4. Business Legislation in Canada

Personal Property Security Act (Ontario) (OPPSA)

The Ontario Personal Property Security Act (OPPSA) (https://www.ontario.ca/laws/statute/90p10) is the provincial act that regulates the creation and registration of security interests in all personal property within Ontario. The OPPSA provides a set of rules to govern the rights of creditors and debtors when personal property is used as collateral to secure payment of debt. It applies to every transaction, in the province of Ontario, where a security interest exists on that property.

If a person buys an asset but needs to borrow against that asset in order to finalize the purchase, that asset will have a security interest. Under the OPPSA there are two main requirements which must be satisfied. The first is ‘attachment’ – the security interest has “attached” to the asset as collateral against the loan. The second is called ‘perfection’ where the attached security interest in the collateral has been registered with the proper authorities within Ontario.

Perfection of security interests in any type of collateral can be achieved by registering a financing statement in accordance with OPPSA. Registrations are normally made by the secured party or its Counsel. A secured party must deliver a copy of the verification of registration statement to the debtor within 30 days of effecting the registration.

It should be noted that any security interest in a collateral asset is based on a first come first serve basis. Effectively, whoever gets to the registration first, that who has the first security interest in that collateral asset. Renewals extending the term of a financing statement may be filed at any time prior to expiry of a financing statement.

A business who has a debt against it might decide to change their name. The challenge is that if the name were to change it will become difficult to track security interest issues and conditions. To deal with this kind of situation, there are rules relating to debtor name changes to ensure that the secured interest continues with the new named entity. This protects the original loan holder and any potential future businesses from extending new credit to this business. The debtor must notify the creditor of the name change and then the creditor has a period of time to re-register the perfection in order to keep the asset collateral priority.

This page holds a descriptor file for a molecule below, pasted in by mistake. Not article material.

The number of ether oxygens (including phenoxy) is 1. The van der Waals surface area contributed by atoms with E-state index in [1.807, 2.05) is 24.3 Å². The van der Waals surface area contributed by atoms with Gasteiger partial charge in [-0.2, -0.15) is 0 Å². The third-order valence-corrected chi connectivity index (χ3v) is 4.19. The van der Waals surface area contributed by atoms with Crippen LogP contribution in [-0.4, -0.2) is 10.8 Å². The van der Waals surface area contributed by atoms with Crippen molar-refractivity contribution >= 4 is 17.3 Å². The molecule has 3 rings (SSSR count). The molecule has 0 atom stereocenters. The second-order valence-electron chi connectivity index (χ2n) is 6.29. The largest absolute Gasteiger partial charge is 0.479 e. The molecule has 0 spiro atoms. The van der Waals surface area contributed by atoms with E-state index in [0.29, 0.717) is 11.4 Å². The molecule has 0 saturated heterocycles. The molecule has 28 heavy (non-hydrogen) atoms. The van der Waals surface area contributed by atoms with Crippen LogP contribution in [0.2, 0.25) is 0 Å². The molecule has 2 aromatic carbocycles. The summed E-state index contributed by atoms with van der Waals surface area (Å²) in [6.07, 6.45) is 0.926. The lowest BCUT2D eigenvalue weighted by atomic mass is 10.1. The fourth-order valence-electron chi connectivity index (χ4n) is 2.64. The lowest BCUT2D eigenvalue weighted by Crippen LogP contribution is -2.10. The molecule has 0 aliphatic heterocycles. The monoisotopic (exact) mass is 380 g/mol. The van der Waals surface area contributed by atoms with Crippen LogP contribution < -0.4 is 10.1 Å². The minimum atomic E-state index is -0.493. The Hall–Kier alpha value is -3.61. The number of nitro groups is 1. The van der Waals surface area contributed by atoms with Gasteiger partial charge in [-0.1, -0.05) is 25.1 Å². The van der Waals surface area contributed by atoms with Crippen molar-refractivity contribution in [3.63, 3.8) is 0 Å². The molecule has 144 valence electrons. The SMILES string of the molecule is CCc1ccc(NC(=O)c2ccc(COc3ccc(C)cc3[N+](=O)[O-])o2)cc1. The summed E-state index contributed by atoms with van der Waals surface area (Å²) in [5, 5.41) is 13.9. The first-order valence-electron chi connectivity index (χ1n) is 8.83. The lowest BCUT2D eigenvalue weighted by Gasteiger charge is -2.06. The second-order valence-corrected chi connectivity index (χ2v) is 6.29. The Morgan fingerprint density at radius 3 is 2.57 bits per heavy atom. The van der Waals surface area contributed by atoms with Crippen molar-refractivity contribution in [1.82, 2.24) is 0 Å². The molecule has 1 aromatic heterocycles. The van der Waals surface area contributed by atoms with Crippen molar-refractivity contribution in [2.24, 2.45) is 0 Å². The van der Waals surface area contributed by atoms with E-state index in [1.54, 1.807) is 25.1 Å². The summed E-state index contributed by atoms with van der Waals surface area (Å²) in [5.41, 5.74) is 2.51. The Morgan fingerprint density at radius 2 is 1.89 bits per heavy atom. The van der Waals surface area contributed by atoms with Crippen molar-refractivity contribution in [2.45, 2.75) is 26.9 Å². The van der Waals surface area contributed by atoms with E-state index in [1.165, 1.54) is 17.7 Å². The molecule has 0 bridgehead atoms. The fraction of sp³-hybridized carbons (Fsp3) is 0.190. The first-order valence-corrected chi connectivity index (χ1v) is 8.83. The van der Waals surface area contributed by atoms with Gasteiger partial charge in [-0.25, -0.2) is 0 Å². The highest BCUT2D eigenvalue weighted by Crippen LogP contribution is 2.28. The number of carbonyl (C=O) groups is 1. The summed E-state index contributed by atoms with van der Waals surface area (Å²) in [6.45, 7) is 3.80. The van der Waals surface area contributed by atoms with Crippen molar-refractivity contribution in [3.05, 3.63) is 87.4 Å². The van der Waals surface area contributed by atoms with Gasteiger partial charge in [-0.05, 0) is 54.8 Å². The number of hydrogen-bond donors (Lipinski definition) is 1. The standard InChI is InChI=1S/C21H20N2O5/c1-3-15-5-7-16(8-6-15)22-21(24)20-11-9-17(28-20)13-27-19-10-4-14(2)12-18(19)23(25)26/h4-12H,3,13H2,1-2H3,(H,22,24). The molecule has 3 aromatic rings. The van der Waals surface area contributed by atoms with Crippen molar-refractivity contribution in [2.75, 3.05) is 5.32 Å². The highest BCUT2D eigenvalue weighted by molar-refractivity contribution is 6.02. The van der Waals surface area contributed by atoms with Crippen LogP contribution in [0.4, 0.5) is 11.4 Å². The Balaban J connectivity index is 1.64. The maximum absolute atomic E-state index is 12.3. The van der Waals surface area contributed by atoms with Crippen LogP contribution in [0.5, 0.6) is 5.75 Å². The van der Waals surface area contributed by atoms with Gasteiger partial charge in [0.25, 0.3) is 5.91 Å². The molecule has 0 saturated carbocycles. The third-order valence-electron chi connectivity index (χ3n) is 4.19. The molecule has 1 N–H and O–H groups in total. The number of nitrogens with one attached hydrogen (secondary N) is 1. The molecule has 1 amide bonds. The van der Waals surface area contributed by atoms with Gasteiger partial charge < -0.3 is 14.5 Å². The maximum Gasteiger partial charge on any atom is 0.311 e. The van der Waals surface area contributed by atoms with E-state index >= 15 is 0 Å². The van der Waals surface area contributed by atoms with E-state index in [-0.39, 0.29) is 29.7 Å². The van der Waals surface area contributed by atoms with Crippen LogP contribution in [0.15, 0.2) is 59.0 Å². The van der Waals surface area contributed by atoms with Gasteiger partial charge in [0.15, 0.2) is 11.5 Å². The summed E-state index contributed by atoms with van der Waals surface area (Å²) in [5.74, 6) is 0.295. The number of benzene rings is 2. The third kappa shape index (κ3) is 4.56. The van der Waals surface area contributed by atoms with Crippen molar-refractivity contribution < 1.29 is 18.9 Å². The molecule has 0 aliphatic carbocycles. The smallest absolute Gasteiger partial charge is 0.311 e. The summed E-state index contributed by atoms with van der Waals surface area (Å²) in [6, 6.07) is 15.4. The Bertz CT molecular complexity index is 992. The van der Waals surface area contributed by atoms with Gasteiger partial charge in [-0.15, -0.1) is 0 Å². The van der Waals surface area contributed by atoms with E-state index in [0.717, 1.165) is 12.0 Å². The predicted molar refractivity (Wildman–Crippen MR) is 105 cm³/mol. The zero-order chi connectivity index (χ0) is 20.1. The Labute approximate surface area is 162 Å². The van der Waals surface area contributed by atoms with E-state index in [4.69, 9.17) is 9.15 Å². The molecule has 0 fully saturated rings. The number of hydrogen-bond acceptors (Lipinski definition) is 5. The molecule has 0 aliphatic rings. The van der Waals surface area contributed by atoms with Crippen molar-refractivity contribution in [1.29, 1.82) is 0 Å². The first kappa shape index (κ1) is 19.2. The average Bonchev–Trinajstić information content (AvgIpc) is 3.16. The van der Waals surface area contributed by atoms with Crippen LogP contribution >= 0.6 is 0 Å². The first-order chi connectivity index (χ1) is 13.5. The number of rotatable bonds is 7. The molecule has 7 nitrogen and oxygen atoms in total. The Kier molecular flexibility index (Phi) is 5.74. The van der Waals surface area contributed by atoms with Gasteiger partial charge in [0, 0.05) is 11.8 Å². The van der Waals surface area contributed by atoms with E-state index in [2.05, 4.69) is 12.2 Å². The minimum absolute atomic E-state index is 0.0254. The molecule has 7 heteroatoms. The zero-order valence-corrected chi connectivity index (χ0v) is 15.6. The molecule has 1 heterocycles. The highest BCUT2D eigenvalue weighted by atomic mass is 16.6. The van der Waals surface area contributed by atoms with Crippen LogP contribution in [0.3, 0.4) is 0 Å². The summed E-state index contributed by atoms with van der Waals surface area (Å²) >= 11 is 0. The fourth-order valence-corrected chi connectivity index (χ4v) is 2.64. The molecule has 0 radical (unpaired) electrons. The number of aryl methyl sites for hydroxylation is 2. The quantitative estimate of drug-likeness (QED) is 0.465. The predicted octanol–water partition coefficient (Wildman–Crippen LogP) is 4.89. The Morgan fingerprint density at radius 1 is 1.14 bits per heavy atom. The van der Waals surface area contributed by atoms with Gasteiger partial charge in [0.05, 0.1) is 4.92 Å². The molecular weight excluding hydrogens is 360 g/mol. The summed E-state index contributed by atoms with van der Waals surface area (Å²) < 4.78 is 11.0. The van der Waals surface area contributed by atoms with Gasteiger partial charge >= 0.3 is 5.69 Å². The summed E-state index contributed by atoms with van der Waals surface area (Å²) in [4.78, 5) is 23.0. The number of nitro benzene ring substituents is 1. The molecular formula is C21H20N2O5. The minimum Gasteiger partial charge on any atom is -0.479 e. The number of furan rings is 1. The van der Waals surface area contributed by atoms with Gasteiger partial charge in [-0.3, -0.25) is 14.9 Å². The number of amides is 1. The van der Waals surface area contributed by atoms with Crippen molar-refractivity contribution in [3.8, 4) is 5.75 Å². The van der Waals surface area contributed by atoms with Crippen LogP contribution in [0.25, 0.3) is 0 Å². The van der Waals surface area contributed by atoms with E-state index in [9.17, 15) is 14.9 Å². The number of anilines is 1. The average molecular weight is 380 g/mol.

Similar rules apply when changing the location of the collateral asset. Interestingly, a secured party can lose perfection in this situation even if it is not aware that the collateral has been moved. The biggest challenge for businesses is when assets with security interests are bought and sold. When assets are transferred to other parties, there is a question of whether the secured interest is transferred as well. Generally speaking, the sale of inventory to a consumer does not have the secured interest transferred. This would not be practical and would prevent the secured asset from being sold.

However, in many other asset transactions, the collateral will be transferred to the new owner without the lender even knowing, but the new owner will be responsible for the secured interest. For example, you may buy a car for $100 knowing that the lien on the vehicle is for $5,000.00 which is a fair price to pay for that specific vehicle. You are effectively buying the car for a low price but agreeing to pay the debt on behalf of the original debtor.

In these situations, the secured party must file a financing change statement naming the transferee as an additional debtor providing that the transfer is made with the consent of the original secured party.


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Business Law and Ethics Canadian Edition Copyright © 2023 by Craig Ervine is licensed under a Creative Commons Attribution-NonCommercial-ShareAlike 4.0 International License, except where otherwise noted.

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